Boston Terriers, also called Boston Bulls, are compact and well-muscled dogs. The body is short with a square appearance. The square-looking head is flat on the top and in proportion to the rest of the body. The deep, wide, short muzzle is in proportion with the head. The nose is black. The stop is well defined. The bite is either even or slightly undershot, giving the muzzle the square look. The large, round, dark eyes are wide-set. The erect ears are small and either cropped or left natural. The limbs are straight and muscular. The legs are set somewhat wide apart and the chest is broad. The neck is slightly arched. The low-set, tapered tail is short and either straight or screw-shaped and is never docked. The short, fine textured coat comes in seal, brindle and white, black and white and some are born brown and white.
The Boston Terrier is gentle, alert, very intelligent, well-mannered and enthusiastic. Without the proper amount of mental and physical exercise it can become rambunctious and a bit high strung. They are very sensitive to the tone of one's voice. Boston's like to learn and therefore are not difficult to train. Their intelligence ensures they pick things up quickly. If the humans around the dog do not display the leadership that all dogs need, they will become willful as they begin to believe they are running the show and need to tell YOU what to do. Do not allow the Boston Terrier to develop Small Dog Syndrome, human induced behaviors where the dog believes he is pack leader to humans. This can cause a varying degree of behavior issues. Bostons need a gentle, but firm, confident, consistent pack leader who knows how to display authority over the dog. It is canine instinct to have a strong leader and this little guy is no exception to the rule. Either the human will be that leader, or the dog will. Some owners have reported that their dogs are good watchdogs, barking only when necessary, while other owners have reported their female Boston Terriers do not bark at the door at all. Most reliable with children, especially good with elderly people and very friendly with strangers, the Boston Terrier is playful, very affectionate and likes to be part of the family. Very popular in the United States, due above all to its excellent character, they generally get along well with non-canine pets. Without proper leadership from humans communicating to the dog what is acceptable behavior and what is not, they can become dominant and may fight with other dogs. These little dogs may be difficult to housebreak.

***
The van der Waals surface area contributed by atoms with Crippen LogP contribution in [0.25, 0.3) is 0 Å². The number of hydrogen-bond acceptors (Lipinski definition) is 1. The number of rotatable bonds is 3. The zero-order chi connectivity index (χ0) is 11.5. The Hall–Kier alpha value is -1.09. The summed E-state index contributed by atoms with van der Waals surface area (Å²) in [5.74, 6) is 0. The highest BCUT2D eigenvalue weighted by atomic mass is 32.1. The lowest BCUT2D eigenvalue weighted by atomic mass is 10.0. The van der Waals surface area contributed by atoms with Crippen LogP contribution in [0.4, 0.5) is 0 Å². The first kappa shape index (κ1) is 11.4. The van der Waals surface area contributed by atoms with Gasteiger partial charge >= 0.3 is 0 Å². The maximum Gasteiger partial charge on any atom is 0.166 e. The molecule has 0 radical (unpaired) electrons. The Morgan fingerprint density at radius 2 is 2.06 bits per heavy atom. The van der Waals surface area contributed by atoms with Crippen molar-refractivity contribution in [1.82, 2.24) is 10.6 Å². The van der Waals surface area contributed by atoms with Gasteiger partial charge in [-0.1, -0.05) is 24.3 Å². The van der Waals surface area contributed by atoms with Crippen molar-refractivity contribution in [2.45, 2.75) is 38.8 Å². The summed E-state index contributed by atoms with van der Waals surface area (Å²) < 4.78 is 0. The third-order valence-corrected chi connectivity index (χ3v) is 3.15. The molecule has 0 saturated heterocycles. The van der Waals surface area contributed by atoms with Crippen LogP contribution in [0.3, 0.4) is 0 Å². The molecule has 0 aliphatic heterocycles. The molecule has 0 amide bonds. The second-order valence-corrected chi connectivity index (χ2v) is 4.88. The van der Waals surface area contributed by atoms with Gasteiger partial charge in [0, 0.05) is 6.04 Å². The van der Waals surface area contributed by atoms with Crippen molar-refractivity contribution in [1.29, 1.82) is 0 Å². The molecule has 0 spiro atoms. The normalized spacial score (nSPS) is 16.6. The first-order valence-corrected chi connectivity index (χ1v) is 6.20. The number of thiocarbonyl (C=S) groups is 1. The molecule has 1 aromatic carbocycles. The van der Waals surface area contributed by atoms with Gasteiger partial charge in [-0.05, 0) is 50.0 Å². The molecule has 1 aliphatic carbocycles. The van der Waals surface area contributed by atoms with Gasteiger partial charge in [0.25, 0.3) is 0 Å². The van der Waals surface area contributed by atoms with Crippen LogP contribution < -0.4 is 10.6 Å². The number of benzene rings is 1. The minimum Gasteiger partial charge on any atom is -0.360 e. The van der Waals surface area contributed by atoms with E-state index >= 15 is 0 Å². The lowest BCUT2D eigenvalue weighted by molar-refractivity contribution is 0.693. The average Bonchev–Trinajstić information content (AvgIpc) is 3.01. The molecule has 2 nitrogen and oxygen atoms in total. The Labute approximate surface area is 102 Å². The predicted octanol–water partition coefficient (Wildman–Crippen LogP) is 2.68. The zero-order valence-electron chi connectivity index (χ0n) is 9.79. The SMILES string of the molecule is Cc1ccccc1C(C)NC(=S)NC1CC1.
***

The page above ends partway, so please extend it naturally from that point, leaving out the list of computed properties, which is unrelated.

Prone to eye problems, such as juvenile cataracts, late-onset cataracts, entropion, distichiasis, glaucoma, corneal dystrophy, corneal ulcers, cherry eye, dry eyes (Keratitis Sicca). The Boston Terrier’s prominent eyes are prone to injury. Also, deafness, patellar luxation, heart and skin tumors, including mast cell tumors. These short-faced dogs may have breathing difficulties when stressed by exertion in hot or cold weather and can overheat if they are pushed too hard. They may also snore or drool. Whelping is often difficult as the pelvis is narrow; the large-headed pups are often delivered by cesarean section.
Boston Terriers are good for apartment as well as country living. They are relatively inactive indoors and do okay without a yard. This breed is sensitive to weather extremes.
long daily walk and sessions of free play in a fenced-in yard are all the Boston Terrier needs to stay in shape. They are fairly lightweight and can easily be carried.
About 15 or more years
Average 3 - 4 puppies; because of this breed’s large head, caesarean births are very common
The smooth, shorthaired coat is easy to groom. Comb and brush with a firm bristle brush and bathe only when necessary. Wipe the face with a damp cloth every day and clean the prominent eyes carefully. Check both the ears and eyes for grass seeds. Ticks may also lurk in the ears. The nails should be clipped from time to time. This breed is an average shedder and does not have a strong doggie odor.